respect Per! Keep up the good work!
_________________
For technical reasons, the signature is on the back of this message.
Back to top
View user's profile
hgrueneis

Bascom Member



Joined: 04 Apr 2009
Posts: 862
Location: A-4786 Brunnenthal

austria.gif
PostPosted: Fri Jan 18, 2013 9:12 pm    Post subject: Reply with quote

Me...not that far advanced but I use a similar aproach with my laser-video-ranger.
In order to increase resolution a pixel position shift in horizontal and vertical direction depending on the values around the max. measured values with the assumtion of gaussean dropoff in laserlight from the center of the beam.
The process takes some calculation but eliminates the need for an extremly high resolution video camera.
Calculation is quite a bit simpler than KF but just as effective.
Just my 2 bits.
Hubert
Back to top
View user's profile
luizabbadia

Bascom Member



Joined: 11 Dec 2007
Posts: 112
Location: rio de janeiro

brazil.gif
PostPosted: Sat Jan 19, 2013 3:27 pm    Post subject: Reply with quote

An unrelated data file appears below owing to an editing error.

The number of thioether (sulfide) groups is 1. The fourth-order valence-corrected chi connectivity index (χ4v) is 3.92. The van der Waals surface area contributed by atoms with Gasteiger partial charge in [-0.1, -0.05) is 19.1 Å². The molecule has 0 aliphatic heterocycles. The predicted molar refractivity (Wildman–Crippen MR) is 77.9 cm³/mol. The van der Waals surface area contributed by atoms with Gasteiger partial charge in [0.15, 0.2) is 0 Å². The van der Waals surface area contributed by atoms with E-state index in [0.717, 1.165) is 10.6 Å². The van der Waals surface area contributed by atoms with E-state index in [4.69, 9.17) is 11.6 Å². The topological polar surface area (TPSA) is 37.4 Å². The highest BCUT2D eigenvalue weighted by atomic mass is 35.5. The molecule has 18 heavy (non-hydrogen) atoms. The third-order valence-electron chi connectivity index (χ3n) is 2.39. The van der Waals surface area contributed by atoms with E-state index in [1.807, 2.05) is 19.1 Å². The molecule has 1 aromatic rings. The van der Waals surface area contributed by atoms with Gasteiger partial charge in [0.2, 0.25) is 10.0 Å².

Thanks.I hope you post the Bascom example code too , for dummies...like me...
Back to top
View user's profile MSN Messenger
Per Svensson

Bascom Member



Joined: 03 Oct 2004
Posts: 190
Location: Gothenburg, Sweden

sweden.gif
PostPosted: Sat Jan 19, 2013 10:45 pm    Post subject: Reply with quote

Here is the VB6 installation of my kalman filter example to start with.
It is an XP compilation, byt will work on Win7 as well. But don't allow the installation to overwrite your more recent DLLs in that case.
Observe that it is an INTEGER implemetation, for speed reasons, So do not try to enter FP numbers.
I hav a verson for FP as well. Behaviour is similar but Integer performance is of course superior (speed)

The default KF noise paramters will work, so all you hav to do is push the RUN button for a ramp stimuli simulation.
After this you can se how it works for Sine, Triangle or Square wave for the same param settings.
Once you have done this it is time to alter nose figures to see how it changes Kalman Filter gain and signal tracking.
Read the documents to understand how to change noise figures to optimize filter characteristics.

In the mean time I will port code to Bascom so you can run an example in the bascom IDE simulator.

Tell me if you want the sources and I will show the most up to date one. Either for VB, Bascom or both.

Good luck!
/Per
Back to top
View user's profile Visit poster's website
luizabbadia

Bascom Member



Joined: 11 Dec 2007
Posts: 112
Location: rio de janeiro

brazil.gif